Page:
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Fall 2015 / University of Michigan Nominated for the 2017 Architecture Student Show Design Studio I with Melissa Harris

giorgio morandi & the loop

Four weeks of examining form as a generative tool. We begin with a Morandi painting, and end with a 96-layered, stacked museum board model.



    It begins with a Morandi painting. A still life, a bore. Two vases and a black block. A cream pitcher, maybe. We get it. There is a flat horizon line. There are objects in the foreground, four of them.

    But when we step closer, there are flukes.  

    The horizon line is misbehaving. It wraps around the left vase, abandoning its traditional post to read as skin, draped over the object.
    Then the black block hits the left vase. And of course, we assume that there’s distance between the two objects. We expect that in plan, they’re two self-contained shapes.
    And yet, there’s no concrete basis for our assumption. Only two arbitrary colors whose contrast we associate with depth.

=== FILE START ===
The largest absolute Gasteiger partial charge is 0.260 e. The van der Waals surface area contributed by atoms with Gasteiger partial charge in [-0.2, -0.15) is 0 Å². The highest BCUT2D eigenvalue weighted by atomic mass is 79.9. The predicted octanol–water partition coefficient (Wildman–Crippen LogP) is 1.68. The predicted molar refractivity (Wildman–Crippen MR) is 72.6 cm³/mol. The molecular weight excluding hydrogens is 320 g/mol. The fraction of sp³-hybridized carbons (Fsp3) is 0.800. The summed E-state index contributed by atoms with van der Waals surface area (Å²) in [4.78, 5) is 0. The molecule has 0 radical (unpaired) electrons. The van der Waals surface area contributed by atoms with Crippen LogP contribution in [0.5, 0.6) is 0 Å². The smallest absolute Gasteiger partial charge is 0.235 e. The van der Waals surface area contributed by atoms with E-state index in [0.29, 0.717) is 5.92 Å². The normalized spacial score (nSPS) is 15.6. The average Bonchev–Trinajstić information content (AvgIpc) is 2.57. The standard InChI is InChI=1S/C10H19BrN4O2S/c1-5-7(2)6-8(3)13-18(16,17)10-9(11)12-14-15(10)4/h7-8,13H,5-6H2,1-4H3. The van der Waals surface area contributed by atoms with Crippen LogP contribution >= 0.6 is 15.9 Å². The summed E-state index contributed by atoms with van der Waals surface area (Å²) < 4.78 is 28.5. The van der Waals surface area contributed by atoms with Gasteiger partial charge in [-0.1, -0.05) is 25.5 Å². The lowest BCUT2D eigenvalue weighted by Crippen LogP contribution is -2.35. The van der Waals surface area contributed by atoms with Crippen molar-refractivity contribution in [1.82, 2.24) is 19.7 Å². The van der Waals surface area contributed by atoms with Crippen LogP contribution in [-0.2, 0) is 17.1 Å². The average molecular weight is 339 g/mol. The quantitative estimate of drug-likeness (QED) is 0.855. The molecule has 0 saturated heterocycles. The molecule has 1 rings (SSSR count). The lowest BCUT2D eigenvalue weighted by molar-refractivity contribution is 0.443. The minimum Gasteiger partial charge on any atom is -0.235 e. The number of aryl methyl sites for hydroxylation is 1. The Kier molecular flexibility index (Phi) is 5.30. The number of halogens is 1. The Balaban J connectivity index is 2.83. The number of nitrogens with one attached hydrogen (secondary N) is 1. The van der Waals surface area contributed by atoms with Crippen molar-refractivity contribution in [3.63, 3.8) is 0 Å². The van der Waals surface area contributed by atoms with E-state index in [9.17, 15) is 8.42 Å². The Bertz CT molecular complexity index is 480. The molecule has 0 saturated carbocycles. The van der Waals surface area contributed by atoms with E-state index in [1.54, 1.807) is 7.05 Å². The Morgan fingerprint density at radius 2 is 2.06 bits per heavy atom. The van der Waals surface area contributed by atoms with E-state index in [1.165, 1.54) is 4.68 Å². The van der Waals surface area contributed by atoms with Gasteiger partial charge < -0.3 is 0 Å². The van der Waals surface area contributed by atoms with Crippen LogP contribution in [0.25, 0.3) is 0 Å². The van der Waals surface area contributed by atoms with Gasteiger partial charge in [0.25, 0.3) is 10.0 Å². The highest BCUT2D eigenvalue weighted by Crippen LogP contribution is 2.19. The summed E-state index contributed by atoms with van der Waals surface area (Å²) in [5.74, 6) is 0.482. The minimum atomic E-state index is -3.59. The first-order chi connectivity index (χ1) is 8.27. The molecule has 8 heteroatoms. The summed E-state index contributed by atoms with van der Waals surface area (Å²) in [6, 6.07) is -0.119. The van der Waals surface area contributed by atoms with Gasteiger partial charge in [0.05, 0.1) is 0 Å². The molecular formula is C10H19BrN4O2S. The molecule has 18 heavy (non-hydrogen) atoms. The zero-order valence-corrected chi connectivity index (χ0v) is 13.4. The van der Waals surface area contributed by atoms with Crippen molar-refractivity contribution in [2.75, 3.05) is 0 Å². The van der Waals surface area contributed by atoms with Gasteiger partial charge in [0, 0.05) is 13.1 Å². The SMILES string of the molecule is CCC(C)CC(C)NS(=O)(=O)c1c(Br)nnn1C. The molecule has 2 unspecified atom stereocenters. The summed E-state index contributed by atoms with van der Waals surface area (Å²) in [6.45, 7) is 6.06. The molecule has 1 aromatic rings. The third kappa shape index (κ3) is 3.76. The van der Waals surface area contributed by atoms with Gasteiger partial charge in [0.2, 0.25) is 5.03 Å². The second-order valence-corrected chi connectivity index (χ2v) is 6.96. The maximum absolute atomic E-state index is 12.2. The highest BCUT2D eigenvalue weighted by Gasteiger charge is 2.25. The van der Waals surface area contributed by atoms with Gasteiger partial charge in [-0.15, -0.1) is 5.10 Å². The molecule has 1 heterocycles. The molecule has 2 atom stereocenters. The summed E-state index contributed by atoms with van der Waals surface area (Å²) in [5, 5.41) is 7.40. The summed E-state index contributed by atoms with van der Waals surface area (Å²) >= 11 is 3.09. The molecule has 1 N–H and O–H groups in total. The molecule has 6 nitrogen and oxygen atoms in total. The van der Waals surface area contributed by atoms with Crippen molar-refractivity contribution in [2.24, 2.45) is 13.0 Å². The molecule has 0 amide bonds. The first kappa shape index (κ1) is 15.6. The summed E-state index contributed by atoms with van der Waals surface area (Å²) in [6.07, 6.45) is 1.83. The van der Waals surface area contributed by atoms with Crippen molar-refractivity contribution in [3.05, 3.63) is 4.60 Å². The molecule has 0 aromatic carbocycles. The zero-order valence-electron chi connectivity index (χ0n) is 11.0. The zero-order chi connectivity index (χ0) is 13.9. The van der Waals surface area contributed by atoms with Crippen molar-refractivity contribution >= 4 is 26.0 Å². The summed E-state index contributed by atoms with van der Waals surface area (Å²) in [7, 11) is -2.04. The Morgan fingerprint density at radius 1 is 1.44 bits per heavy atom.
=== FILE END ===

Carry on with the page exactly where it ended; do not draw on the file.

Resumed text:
Let’s wonder for a moment. Could these two objects, (block and vase), in fact be one connected unit, despite their visual differences? Could the “block” be a wrapper, unfurling off the vase? Could it be a hinge attached to the vase?
    Morandi is playing tricks on us, giggling behind a banal still life.














    Morandi’s horizon line finally translates into a loop we track throughought the form. It is mischievous, versatile, both searing into the model and outlining new territory, until it drills through the entire mass like a bullet.


    While the loop is visually continuous, physically—it is not. Instead, it serves as both a void and a thin band. In the model, these two entities read as one uninterrupted unit. They are sly, exploiting the fact that the human eye can read space as visually true, without it being physically true.
















Cargo Collective, Inc. Los Angeles, Calif.
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